My friend, Amy Alkon, writes brilliantly and more eloquently than me about this problem in her book, I See Rude People. But another voice spreading the word about loud mouthed people on their cellphones in public places can't hurt and might help her one-woman crusade against rude behavior pick up some steam.
Saturday night, on the New Jersey Transit North Coast line heading out of New York Penn Station, a very pretty young lady got on the train and sat across the aisle from me while shouting at her boyfriend on her Nextel radio. Which means were all treated to both sides of a profanity laden lover's quarrel, which included his references to her as a "bitch" and hers to him as an "asshole."
After about 10 minutes of this heated debate, he stopped answering her.
"Hello? Are you there? Can you hear me?"
Yes, we all can hear you young lady! All of us on the train!
Unable to get a response from her boyfriend, she switched the device to the cellphone mode and proceeded to give his voice mail not one, not two but (count 'em) three pieces of her mind. It all mercifully ended when the conductor announced Elizabeth Broad Street Station as the next - and thankfully - her stop.
The excitement of that call was forgotten. Until this morning. While on the same line heading back to New York City, I sat in front of another attractive young lady, who yakked for about 20 minutes on her cellphone about a person she knew who recently died. "He looked so good the day before he died," she announced to her fellow passengers. We also learned about her brother's repeated indiscretions and grooming faux pas and her troubles on the job.
As soon as that conversation had ended, she rang up another friend to complain about the person she had just gotten off the phone with. "I couldn't get off the phone because he wouldn't stop talking" she declared, though from what I heard, she would have been far more accurate saying "I didn't let him get a word in edgewise."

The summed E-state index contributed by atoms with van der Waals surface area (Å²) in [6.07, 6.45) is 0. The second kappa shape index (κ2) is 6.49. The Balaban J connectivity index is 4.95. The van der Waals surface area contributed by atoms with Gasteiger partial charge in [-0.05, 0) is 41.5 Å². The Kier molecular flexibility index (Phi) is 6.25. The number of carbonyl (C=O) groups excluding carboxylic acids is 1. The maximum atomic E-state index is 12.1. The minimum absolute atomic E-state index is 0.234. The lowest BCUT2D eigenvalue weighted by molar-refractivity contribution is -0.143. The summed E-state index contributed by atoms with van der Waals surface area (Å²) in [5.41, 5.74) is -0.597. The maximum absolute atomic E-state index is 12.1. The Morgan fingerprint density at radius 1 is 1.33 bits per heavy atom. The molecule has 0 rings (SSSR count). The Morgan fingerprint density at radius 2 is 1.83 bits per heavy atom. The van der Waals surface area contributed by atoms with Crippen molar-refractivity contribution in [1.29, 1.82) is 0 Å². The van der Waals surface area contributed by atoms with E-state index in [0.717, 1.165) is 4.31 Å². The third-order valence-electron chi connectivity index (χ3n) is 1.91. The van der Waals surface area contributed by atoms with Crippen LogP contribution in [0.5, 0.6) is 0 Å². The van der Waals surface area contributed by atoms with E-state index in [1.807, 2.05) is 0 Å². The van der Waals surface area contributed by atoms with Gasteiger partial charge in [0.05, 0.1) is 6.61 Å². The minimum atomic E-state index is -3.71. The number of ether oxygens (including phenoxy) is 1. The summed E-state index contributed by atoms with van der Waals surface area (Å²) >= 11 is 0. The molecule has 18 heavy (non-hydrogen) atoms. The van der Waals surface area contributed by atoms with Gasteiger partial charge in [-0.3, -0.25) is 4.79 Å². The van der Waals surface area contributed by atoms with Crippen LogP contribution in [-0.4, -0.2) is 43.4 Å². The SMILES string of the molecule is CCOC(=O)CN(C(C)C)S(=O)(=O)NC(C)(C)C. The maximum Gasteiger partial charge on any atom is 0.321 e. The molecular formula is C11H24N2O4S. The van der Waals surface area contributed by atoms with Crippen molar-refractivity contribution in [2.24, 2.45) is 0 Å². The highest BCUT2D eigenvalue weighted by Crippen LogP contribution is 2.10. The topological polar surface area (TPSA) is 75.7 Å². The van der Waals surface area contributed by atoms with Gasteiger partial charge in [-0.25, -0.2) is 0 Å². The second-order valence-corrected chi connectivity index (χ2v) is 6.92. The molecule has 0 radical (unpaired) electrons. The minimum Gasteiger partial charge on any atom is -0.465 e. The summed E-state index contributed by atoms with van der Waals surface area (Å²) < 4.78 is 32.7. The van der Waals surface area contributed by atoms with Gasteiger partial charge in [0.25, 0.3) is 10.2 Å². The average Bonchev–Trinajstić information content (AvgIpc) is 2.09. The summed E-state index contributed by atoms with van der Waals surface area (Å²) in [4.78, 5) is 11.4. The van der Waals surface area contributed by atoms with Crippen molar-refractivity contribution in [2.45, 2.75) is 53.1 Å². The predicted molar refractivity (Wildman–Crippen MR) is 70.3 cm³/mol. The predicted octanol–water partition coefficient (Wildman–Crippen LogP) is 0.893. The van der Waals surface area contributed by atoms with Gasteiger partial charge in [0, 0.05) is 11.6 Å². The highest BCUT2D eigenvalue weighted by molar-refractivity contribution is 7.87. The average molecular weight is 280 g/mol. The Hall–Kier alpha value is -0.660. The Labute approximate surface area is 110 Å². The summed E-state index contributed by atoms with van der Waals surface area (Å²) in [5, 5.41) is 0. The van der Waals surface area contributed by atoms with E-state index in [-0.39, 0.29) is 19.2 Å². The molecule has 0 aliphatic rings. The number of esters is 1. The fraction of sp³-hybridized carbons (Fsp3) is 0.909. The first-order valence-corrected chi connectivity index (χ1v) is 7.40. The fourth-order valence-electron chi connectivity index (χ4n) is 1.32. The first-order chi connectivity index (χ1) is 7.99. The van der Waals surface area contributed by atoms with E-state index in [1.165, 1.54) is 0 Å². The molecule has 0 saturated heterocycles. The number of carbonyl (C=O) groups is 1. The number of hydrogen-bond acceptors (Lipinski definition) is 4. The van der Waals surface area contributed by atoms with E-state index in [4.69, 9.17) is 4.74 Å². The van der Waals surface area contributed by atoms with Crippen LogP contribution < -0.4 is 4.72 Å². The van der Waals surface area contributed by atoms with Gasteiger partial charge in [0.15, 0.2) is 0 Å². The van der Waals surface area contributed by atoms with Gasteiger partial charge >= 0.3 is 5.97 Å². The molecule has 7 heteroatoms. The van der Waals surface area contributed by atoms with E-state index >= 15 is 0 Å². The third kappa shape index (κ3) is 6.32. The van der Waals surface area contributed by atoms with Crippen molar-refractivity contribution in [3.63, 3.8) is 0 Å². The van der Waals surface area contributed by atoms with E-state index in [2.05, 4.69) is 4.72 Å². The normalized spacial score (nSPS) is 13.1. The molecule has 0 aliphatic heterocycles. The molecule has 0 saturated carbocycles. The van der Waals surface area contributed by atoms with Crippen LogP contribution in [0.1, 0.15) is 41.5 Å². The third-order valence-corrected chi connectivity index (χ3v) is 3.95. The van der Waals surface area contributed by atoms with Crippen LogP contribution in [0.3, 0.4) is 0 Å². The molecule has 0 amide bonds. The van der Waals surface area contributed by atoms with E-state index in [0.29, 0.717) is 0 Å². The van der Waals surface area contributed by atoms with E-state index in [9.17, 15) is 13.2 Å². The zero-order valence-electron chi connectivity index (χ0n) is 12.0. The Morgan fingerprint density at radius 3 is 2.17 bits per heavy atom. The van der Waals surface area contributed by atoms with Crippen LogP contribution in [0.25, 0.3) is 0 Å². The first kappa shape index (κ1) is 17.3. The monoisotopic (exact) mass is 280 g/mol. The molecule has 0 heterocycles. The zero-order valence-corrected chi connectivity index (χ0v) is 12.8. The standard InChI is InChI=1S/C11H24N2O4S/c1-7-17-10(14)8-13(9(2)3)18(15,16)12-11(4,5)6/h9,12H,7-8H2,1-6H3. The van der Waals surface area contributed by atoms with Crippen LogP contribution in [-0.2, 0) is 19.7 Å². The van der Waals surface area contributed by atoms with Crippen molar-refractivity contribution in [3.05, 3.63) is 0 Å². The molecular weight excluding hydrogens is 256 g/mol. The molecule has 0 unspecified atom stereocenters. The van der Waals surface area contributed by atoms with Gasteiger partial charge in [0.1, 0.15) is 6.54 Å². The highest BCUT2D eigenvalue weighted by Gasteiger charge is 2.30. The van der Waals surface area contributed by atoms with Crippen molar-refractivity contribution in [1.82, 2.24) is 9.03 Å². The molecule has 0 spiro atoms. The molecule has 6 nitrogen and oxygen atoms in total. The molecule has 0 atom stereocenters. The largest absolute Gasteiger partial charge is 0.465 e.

Then we learned that she was meeting this co-worker she was talking with at New York Penn Station because they were coming in on different trains to attend a work-related conference. We also learned that the only thing she cared about was when they were serving the booze at the event. Oh yes, we also found out that she had to pee. Very very badly. So she'd have to take care of that little issue after they met up at the train station before heading to the conference.
When Amy overhears these kinds of conversations, she usually takes notes and then uses the information she writes down to contact someone involved in the call to let them know that they'd broadcasted personal or confidential business information to all within auditory range (you'd be surprised, Amy writes, about how many people spout off their phone numbers in public while on a cellphone). She also politely but firmly informs them that they were disrupting everyone else's space and peace of mind
I didn't go that far with these calls. But I have to agree with Amy. These instances of total disregard for others seem to be more prevalent lately. Amy's waging a one-woman war against the transgressors. I think I've pretty much reached my breaking point and I'm ready to join her in battle!